Taiwan, however, has struggled to transition from its former de facto zero-Covid strategy, which was hugely popular with voters, to a new normal. Although the government officially lifted the policy in April, authorities are widely seen as fearing political fallout from a surge in cases linked to overseas travel.
“Unfortunately, Taiwan’s government has been in place keeping these controls in place for longer than most countries in Asia, and the window to lift these controls before local elections on November 26 is closing fast,” Feingold said.
Taiwan continues to host political dignitaries, with a US congressional delegation led by Senator Ed Markey landing less than two weeks after Pelosi and this week announcing the start of talks on a bilateral trade and investment agreement with the US.
Business leaders, however, argue that the occasional high-profile trip cannot make up for two and a half years of regular business exchanges lost.
“Business relationships are very fragile,” Frederic Rocafort, a lawyer at Seattle-based law firm Harris Bricken, which works with Taiwanese manufacturing clients, told Al Jazeera.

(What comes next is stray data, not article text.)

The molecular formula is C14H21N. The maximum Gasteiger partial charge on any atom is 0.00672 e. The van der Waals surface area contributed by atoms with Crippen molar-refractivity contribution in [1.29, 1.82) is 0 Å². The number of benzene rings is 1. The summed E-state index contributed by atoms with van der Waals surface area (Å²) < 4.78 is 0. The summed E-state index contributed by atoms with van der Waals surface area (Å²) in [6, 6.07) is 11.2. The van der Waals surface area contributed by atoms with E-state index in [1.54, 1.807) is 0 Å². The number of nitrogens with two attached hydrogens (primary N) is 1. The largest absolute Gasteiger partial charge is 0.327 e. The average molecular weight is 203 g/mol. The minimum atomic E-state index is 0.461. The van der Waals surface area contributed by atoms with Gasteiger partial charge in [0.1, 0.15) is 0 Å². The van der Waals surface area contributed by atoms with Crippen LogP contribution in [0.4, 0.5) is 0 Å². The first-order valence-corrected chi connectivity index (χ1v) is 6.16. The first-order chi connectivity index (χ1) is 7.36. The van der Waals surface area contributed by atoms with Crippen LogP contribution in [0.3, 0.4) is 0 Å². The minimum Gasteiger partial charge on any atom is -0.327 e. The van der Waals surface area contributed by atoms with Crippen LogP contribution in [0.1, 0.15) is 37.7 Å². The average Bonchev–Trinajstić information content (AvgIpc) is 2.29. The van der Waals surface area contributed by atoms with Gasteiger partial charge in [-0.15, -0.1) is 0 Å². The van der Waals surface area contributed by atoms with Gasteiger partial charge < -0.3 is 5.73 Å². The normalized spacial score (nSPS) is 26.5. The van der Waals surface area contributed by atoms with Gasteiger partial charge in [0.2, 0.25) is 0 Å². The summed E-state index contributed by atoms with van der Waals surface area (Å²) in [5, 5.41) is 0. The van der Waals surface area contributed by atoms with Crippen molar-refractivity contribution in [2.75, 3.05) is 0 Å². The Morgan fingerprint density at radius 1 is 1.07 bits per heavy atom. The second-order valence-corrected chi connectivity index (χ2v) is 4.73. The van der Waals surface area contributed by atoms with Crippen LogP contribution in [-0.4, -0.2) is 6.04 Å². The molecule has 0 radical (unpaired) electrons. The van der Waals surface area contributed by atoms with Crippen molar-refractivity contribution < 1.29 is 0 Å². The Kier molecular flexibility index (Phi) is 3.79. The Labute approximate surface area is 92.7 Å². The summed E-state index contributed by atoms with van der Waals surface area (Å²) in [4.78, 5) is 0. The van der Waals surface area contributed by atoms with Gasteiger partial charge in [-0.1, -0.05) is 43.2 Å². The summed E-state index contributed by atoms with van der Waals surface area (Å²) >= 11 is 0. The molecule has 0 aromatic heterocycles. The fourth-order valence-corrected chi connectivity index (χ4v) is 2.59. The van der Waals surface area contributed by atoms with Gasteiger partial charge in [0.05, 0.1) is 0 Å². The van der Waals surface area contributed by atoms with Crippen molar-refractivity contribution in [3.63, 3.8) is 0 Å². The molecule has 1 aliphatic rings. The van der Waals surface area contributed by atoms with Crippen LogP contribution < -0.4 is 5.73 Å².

“If you don’t have that ability to network and maintain your existing customers, all it takes is a year or two and you can find someone else.”
Andrew Wylegala, president of the American Chamber of Commerce in Taiwan, said the island should welcome foreign business and investment with open arms, given its long-term strategic goal of reducing its economic dependence on China.
China, including Hong Kong, accounted for more than 40 percent of Taiwan’s exports last year.
“If there was ever a place and time to change the old saying ‘keep friends close and enemies closer’, it would be Taiwan in August 2022,” Wylegala told Al Jazeera. “The circulation of goods, talents and money with friendly partners is the best means of strengthening Taiwan, and this still requires the movement of people.”
PJ Broodbakker, Netherlands-based vice president of sales and marketing for Dutch firm Haiku Tech, a maker of equipment for the production of multilayer ceramic devices, said his company has considered increasing the number of Taiwanese suppliers. However, he has not visited Taiwan in more than three years, citing the mandatory quarantine as the main reason.
Although the current quarantine is only four days, “it’s still extremely inefficient, especially if the trip involves several team members,” Broodbakker told Al Jazeera.
“For us, we are always keen to collaborate with Asian suppliers for technical projects and Taiwan seems to be the most logical place to go. Unfortunately, with the current restrictions in place, and no visibility of a solution, we find ourselves looking elsewhere more and more,” he said.